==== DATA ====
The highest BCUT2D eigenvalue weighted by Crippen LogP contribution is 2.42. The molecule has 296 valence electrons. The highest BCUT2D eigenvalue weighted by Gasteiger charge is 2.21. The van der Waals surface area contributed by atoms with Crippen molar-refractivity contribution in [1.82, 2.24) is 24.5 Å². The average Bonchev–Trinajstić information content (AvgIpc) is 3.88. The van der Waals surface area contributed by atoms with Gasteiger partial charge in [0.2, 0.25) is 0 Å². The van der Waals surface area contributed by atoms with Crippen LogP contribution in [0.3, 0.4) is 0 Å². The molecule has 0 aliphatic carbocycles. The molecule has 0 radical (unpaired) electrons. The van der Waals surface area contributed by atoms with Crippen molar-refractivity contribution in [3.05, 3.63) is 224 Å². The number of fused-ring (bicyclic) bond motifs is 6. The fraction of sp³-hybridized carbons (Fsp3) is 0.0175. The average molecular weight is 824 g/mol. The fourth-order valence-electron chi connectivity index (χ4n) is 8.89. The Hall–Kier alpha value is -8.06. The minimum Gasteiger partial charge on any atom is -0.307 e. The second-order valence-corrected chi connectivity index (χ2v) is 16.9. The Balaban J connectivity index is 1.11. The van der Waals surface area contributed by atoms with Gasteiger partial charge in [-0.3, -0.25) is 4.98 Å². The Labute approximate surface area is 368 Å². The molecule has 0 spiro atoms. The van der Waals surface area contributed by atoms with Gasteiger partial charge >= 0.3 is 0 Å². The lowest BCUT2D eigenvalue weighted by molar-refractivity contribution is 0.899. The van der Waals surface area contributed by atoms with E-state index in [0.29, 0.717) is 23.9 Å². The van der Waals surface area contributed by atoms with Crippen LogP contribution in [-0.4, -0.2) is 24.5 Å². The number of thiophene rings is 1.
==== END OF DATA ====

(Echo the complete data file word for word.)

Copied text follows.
The highest BCUT2D eigenvalue weighted by Crippen LogP contribution is 2.42. The molecule has 296 valence electrons. The highest BCUT2D eigenvalue weighted by Gasteiger charge is 2.21. The van der Waals surface area contributed by atoms with Crippen molar-refractivity contribution in [1.82, 2.24) is 24.5 Å². The average Bonchev–Trinajstić information content (AvgIpc) is 3.88. The van der Waals surface area contributed by atoms with Gasteiger partial charge in [0.2, 0.25) is 0 Å². The van der Waals surface area contributed by atoms with Crippen LogP contribution in [0.3, 0.4) is 0 Å². The molecule has 0 aliphatic carbocycles. The molecule has 0 radical (unpaired) electrons. The van der Waals surface area contributed by atoms with Crippen molar-refractivity contribution in [3.05, 3.63) is 224 Å². The number of fused-ring (bicyclic) bond motifs is 6. The fraction of sp³-hybridized carbons (Fsp3) is 0.0175. The average molecular weight is 824 g/mol. The fourth-order valence-electron chi connectivity index (χ4n) is 8.89. The Hall–Kier alpha value is -8.06. The minimum Gasteiger partial charge on any atom is -0.307 e. The second-order valence-corrected chi connectivity index (χ2v) is 16.9. The Balaban J connectivity index is 1.11. The van der Waals surface area contributed by atoms with Gasteiger partial charge in [-0.3, -0.25) is 4.98 Å². The Labute approximate surface area is 368 Å². The molecule has 0 spiro atoms. The van der Waals surface area contributed by atoms with Gasteiger partial charge >= 0.3 is 0 Å². The lowest BCUT2D eigenvalue weighted by molar-refractivity contribution is 0.899. The van der Waals surface area contributed by atoms with E-state index in [0.29, 0.717) is 23.9 Å². The van der Waals surface area contributed by atoms with Crippen LogP contribution in [-0.4, -0.2) is 24.5 Å². The number of thiophene rings is 1.